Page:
We moved indoors for the demonstration of the Crystal30 color. While a similar view, it is now on the other side of a heavily tinted (likely >80%) window.
The Crystal30 uses two waveguide layers, one Red-Green and the other Green-Blue. As you can see in the picture, the color uniformity falls off significantly toward the top and bottom ends of the image.
Even at 30°, color uniformity is a weak point for DigiLen’s waveguides. Still, it is not as bad as the Hololens 2, which may say something about the importance, or lack thereof, of image quality in some enterprise AR applications. Lumus has the best waveguide uniformity I have seen, and Hololens about the worst (see below), and both of these have a much wider FOV (a little over 50°).
DigiLens has developed a novel development platform they call the Design v1. I got a chance to see the same demo shown in their true through-the-lens video. I added the word “true” because so many companies fake these videos.
The v1 headset was configured with modular dual 1280×720 DLP projectors and snap-in interchangeable dual Crystal50 waveguides. The Crystal50 uses 3 waveguide lasers (red, green, and blue). With the 3 layers of waveguides, the light throughput with the Crystal50 spec’ed at >80%.
The v1 is a development vehicle that will let designers try out different configurations without designing everything. It is not a product concept, although it does demonstrate the ability to have interchangeable/replaceable waveguides, something I have not seen before from any other company. Some technologies may also be amenable to replaceable waveguides, whereas others require the projector, optics, and waveguides to be permanently glued together.
The ability to replace the waveguide can be extremely important for some applications, particularly those in rugged use where lenses can get scratched or broken. It could also lead to some unique applications such as what happened with Mira for their use in theme parks (see: Mira – From <$20 Fishbowl To New Mario Kart Ride at Universal Japan (In About 4 years).
OK, this section is a bit of a rant because when I ask a simple question, I receive complicated answers requiring many assumptions. This is not a criticism of DigiLens or any other company, and I think it has some to do with it being hard to give a simple, fair answer. It could sometimes also have to do with wanting to hide their not-so-good specs.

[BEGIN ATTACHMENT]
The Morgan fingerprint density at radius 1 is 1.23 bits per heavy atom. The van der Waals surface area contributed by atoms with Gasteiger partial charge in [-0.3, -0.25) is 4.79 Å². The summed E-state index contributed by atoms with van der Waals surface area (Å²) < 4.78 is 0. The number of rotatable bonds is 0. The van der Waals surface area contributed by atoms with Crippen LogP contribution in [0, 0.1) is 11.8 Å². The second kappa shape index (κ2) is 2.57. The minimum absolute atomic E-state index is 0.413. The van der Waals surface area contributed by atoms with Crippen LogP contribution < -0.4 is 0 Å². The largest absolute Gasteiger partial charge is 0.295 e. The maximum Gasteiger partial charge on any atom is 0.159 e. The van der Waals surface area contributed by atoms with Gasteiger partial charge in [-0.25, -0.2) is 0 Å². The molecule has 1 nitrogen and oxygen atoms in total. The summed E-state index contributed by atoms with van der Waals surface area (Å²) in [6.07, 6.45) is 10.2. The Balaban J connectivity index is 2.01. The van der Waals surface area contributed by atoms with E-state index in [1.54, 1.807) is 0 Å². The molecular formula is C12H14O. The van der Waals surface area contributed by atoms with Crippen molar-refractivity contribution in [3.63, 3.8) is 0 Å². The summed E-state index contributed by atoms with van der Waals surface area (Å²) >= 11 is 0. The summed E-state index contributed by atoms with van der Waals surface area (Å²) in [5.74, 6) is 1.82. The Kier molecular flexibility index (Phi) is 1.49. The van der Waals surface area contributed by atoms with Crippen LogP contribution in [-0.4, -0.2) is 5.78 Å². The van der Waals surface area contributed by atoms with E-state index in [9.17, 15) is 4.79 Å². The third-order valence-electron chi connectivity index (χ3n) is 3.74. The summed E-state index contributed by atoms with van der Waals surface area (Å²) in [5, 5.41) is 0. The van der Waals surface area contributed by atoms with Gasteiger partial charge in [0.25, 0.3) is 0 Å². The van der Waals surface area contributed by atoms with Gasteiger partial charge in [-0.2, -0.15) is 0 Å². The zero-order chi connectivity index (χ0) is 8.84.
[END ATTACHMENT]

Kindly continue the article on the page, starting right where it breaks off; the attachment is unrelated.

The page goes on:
What counts the most to the end-user is “how many nits go to the eye for how many Watts-in” for a given FOV and eye box (both FOV and eye box are factors). So far, only Lumus has given me a simple answer (one watt of LED for >3,000 nits going to >4,500 nits soon). From this blog’s teardown of Nreal, I calculated that Nreal gets about 120 nits-out for about 0.85 Watts-in for a similar FOV. It appears that Lumus is getting about 30 times the nits/Watt of Nreal. I know Lumus is doing something better than the others because they are getting so many nits out of a small set of LEDs.
As I wrote in the Lumus Maximus article about efficiency, producing image light efficiently is extremely important to AR, and becomes critically important as brightness has to be very high for outdoor use. Unfortunately, measuring efficiency is extremely difficult. Another issue is that an image with a lot of haze (poor contrast) may be outputting light that “counts” in terms of nits, but is making the image harder to see. Haze should not only not be counted, but it really should count against the “net-nits.”
AR headsets are not in high enough volume to warrant the type of extensive, objective tests such as done for cell phones by Displaymate. Worse yet, there are more variables and things to test for in AR than for a cell phone display. Still worse, there are no uniformly agreed ways to test things and avoid “counting” things like a haze contributing to brightness. As I often say/write, this blog is about the only one calling out Hololens 2 on their falsehood about resolution, and that is simple to measure. So if companies will “lie” about easy-to-measure things, you can only imagine what they will do more complex specs.